DT:  The film is incredibly moving on many, many levels, but as I mentioned, what really brought me to tears was the wolves’ être, their being. You can’t really say the wolves acted, but how did you direct them?  I know you raised them from cubs.

 

JJA:  Not me, my trainers. It’s a relationship of trust. They’ve got to trust their trainer, and the trainer has to trust me, therefore the wolves will trust me.  They will understand immediately who’s in charge on the set.  At the end of the shoot they loved being actors, because they loved being looked at, they loved to be applauded when they did well, and they were part of a game. I cannot ask a wolf to be interested or curious, or I cannot ask a wolf to feel sad.  But what I can do is ask my trainer, “How could I get an expression of sadness?” And the trainer would find a solution, like leaving the wolf alone for a while and taking his wife away for ten minutes. Then the wolf would look for her and have an expression of sadness.

The key is to believe that animals are not so different from humans.  When I did The Bear, my writer would ask, “So what is the bear doing?”  And I would think, “OK, I’m a bear, what do I do here?” It’s just a mental thing. A lot of people believe that men and women are so different from the rest of the animal kingdom. I see things differently. I’m proud to be part of the animal kingdom because then I see the effort of being a man. That’s very difficult. We achieved great things by being different, but inside, the basic feelings are the same.  Jealousy. Need for dominance.  Food. Anger. Fear. It’s exactly the same.

If I want an expression of surprise from a wolf, I have to find something that will make him surprised. If I have my wolves quietly lying on a slope at sunset and suddenly they see an elephant, I swear they will have surprise and puzzlement in their eyes: Oh fuck, what should we do? What does the alpha think? And the alpha male looks at the others and doesn’t know either. You have to have all your cameras ready, because you would only have that expression for five or ten seconds. Don’t expect to have a second take.  You have one take, but if you get it, you’ll get surprisingly understandable answers.  You see it in their eyes.  But it’s no trick.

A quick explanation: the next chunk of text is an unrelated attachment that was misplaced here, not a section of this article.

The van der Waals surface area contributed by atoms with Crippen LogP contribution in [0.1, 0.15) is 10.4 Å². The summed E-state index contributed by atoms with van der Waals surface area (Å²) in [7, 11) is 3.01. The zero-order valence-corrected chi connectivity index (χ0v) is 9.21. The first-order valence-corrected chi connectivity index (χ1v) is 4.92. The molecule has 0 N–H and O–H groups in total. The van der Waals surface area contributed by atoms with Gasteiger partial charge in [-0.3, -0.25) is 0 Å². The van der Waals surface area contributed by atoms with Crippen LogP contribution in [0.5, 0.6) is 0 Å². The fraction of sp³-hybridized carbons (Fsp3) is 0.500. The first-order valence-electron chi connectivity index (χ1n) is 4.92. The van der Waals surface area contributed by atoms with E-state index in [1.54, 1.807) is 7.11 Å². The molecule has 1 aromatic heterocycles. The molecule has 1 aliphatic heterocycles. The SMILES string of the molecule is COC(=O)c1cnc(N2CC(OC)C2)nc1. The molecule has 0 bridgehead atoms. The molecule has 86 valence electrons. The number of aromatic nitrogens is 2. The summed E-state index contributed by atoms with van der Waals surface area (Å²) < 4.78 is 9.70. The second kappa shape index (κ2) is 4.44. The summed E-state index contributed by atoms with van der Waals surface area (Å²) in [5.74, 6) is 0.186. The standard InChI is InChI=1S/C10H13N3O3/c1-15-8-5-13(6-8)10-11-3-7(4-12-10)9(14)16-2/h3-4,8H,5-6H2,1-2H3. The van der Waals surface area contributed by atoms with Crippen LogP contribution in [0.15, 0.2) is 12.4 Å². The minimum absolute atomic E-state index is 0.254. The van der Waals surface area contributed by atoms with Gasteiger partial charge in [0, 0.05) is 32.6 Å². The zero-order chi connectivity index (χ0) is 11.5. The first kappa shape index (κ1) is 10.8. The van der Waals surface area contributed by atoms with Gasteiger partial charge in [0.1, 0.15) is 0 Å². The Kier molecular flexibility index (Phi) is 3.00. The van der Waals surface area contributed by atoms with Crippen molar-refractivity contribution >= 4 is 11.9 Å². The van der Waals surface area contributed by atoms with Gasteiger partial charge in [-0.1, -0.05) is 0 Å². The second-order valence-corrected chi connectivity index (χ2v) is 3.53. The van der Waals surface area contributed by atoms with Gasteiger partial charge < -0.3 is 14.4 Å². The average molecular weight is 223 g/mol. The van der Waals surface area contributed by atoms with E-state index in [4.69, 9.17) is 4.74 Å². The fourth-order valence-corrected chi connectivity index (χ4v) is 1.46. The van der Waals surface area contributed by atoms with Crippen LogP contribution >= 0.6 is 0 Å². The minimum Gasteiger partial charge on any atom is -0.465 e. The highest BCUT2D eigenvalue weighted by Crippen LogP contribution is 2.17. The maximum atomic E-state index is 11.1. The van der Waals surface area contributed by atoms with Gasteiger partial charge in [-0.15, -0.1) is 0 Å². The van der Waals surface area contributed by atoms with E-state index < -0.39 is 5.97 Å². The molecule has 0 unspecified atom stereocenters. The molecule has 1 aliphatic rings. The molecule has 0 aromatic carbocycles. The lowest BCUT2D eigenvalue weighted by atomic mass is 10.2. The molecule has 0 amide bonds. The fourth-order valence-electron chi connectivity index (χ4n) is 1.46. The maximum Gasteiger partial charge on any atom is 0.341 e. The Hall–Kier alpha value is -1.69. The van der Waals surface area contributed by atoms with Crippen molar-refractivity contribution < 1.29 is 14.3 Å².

The only trick I did was modifying the expression of the wolf before he’s dying at the very end, in the scene that you were talking about. I would not push my actor to exhaustion, so I had him run for half a mile. He was panting, but he still had very open eyes, so I changed the position of the eyelid and the ears in postproduction. That’s the only thing I did.  It’s as if you’re looking at me [Jean-Jacques uses his fingers to make his eyes and ears droop] and then I look different. That was the only trick in CG. The rest is real; for instance, when they see the deer and they dribble, what they were dribbling about was a nice piece of steak not far from them that I told them they couldn’t touch.  I cannot say to a wolf, Please dribble, please salivate. But I can have a wolf salivate for the right reason—because there’s a nice piece of meat there. Of course it’s irresistible.

 

DT:  Let’s talk about your work as a whole.  You thrive on the intersection between reality—Wolf Totem, Seven Years in Tibet, and Enemy at the Gates are based on real events and people—and a sort of spiritual, almost surreal kind of imagery. How do you walk that intersection to give your films this special feeling?